SSuN Cycle 4 continues to provide critical information addressing CDC's Division of Sexually Transmitted Disease (DSTDP) priorities as articulated in the STI National Strategic Plan, including contributing data to CDC's annual STD Surveillance Report, CDC's quarterly progress indicators and contributing to the body of literature related to STDs. Trend data across multiple cycles of SSuN are frequently used to inform policy discussions on prevention and treatment recommendations for common bacterial STDs. Of particular importance, SSuN provides data on use of pre- and post-exposure prophylaxis to prevent STDs and HIV infection (PEP and PrEP). SSuN also provides documentation of critical changes in clinical services provided by specialty STD clinics, and on the proportion of cases treated with appropriate antimicrobial regimens, an essential indicator of compliance with CDC treatment recommendations to combat the emergence of antimicrobial resistance (AMR). More recently, SSuN data have also been invaluable in assessing COVID–19 and mpox impacts on reported case incidence and patient access and care-seeking patterns and provides a reliable monitoring infrastructure for mpox re-emergence. STD clinics were the front-line provider of choice for persons suspecting mpox infection or seeking preventive services such as mpox vaccination.
Data collection components of SSuN are grouped into two primary strategies, reflecting different sentinel and enhanced population-based surveillance methods and activities. Strategy A includes sentinel surveillance in STD clinics to monitor patient care, screening and diagnostic practices, HIV co-infection, treatment and STD-related HIV prevention services delivered to patients. In collaboration with participating local/state health departments and their clinical partners, SSuN implements consensus protocols to collect demographic, clinical and risk behavior data on patients presenting for care in selected specialty STD clinics. Records for patients presenting for care are also matched to the jurisdiction's HIV surveillance registry, providing data on HIV co-infection not currently available from any other multi-jurisdictional source. Data for these activities are abstracted from existing electronic medical records at participating STD clinics, leveraging information that is already collected in the provision of routine STD clinical care. All records are fully de-identified by collaborating facilities or health departments and transmitted to CDC through secure file transport mechanisms six times annually.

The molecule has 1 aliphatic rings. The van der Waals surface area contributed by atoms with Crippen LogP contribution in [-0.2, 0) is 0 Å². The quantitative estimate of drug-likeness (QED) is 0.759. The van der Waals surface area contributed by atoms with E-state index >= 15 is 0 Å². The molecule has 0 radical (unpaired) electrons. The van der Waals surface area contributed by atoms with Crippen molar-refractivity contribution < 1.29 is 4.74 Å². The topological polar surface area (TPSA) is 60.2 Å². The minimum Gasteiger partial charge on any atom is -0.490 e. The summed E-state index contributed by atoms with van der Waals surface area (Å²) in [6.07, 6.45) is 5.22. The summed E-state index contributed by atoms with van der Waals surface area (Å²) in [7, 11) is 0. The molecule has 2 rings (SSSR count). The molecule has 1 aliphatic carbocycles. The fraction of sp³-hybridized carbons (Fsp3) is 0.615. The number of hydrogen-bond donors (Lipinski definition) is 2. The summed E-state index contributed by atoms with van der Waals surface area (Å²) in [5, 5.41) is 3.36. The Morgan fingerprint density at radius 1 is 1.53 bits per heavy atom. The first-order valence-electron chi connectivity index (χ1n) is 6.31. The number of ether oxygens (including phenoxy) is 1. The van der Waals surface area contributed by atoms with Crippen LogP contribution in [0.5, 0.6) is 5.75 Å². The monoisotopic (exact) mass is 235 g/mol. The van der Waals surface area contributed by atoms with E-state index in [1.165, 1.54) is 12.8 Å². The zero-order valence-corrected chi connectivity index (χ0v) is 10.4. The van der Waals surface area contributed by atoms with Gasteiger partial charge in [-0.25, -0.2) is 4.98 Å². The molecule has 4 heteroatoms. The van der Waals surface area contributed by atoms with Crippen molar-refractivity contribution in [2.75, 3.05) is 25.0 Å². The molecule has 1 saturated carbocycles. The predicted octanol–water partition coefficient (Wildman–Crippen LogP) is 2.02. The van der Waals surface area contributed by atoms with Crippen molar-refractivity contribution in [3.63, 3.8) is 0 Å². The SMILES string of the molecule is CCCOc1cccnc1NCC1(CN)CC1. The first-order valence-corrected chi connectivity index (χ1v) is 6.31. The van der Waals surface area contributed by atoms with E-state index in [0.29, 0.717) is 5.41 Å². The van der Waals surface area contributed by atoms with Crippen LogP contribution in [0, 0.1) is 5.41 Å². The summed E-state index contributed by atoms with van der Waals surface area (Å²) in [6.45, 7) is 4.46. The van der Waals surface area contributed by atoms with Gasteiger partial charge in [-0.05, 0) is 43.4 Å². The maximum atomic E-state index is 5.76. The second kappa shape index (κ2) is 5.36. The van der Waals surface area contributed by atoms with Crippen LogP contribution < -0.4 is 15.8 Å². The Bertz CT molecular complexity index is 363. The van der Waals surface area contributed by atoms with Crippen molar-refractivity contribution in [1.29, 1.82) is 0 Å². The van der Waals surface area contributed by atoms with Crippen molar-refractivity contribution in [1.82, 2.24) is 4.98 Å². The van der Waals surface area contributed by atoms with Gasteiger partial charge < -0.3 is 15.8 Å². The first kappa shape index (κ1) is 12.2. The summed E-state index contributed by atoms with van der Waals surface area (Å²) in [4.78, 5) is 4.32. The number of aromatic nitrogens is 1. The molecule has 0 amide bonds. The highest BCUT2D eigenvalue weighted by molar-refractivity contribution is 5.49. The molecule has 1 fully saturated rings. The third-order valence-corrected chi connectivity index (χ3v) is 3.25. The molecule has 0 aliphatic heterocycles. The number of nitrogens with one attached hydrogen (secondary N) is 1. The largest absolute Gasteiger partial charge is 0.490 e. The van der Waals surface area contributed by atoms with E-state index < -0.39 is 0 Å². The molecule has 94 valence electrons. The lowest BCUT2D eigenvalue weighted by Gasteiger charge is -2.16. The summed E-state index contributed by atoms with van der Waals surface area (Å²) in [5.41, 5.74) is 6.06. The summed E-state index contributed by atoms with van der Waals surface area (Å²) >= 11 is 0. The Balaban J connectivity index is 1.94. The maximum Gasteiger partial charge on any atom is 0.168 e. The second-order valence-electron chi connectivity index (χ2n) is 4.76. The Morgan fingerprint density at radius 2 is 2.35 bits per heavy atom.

The second core data collection activity, Strategy B, currently includes: (1) abstraction recoding and reporting of all gonorrhea and syphilis cases reported in the collaborating jurisdiction; (2) enhanced investigations on a random sample of all persons diagnosed with gonorrhea or syphilis; and (3) health department abstraction and registry matching for a complete census of reported gonorrhea and syphilis cases. For the first activity, a random sample of all gonorrhea cases diagnosed and reported to health departments within the participating jurisdictions are selected for enhanced investigations. Beginning in 2024, these investigations will be expanded to include a random sample of reported syphilis cases, include abstracting clinical data from diagnosing providers, matching cases with existing health department disease registries and brief patient demographic and behavioral interviews (10 minutes per response). The population of interest includes all persons diagnosed and reported with gonorrhea and syphilis; existing case records are matched to other health department disease registries to determine co-infections and to document laboratory and treatment information known by the health department through routine case investigations and local laboratory reporting. In the proposed Revision, syphilis cases will also be selected for enhanced provider and patient investigations utilizing the same consensus protocols used for enhanced gonorrhea case investigations. Considering recent increases in syphilis cases in the U.S., especially congenital syphilis, these data are critical to informing local and national syphilis prevention and control activities. SSuN recipients implement protocols providing uniformly coded data on demographic characteristics, behavioral risk factors, clinical care, laboratory data and health care seeking behaviors that are combined into a national dataset following data quality assurance at CDC.
In 2021, there were 211,791 cases of gonorrhea diagnosed and reported across the 11 current recipients of SSuN. Approximately 7.4%, or 15,715 cases were randomly sampled for enhanced investigation; full enhanced investigations were completed for 6,186 (39.4%). During the COVID–19 public health emergency, a slightly larger proportion of cases were lost to follow-up than in prior years due to local staffing shortages, issues with timely laboratory and case reporting, and higher than average patient refusals.
CDC submission to OMB: https://www.reginfo.gov/public/do/PRAViewICR?ref_nbr=202306-0920-010
Click IC List for information collection instrument, View Supporting Statement for technical documentation. Submit comments through this webpage.
For AEA members wishing to submit comments, "A Primer on How to Respond to Calls for Comment on Federal Data Collections" is available at https://www.aeaweb.org/content/file?id=5806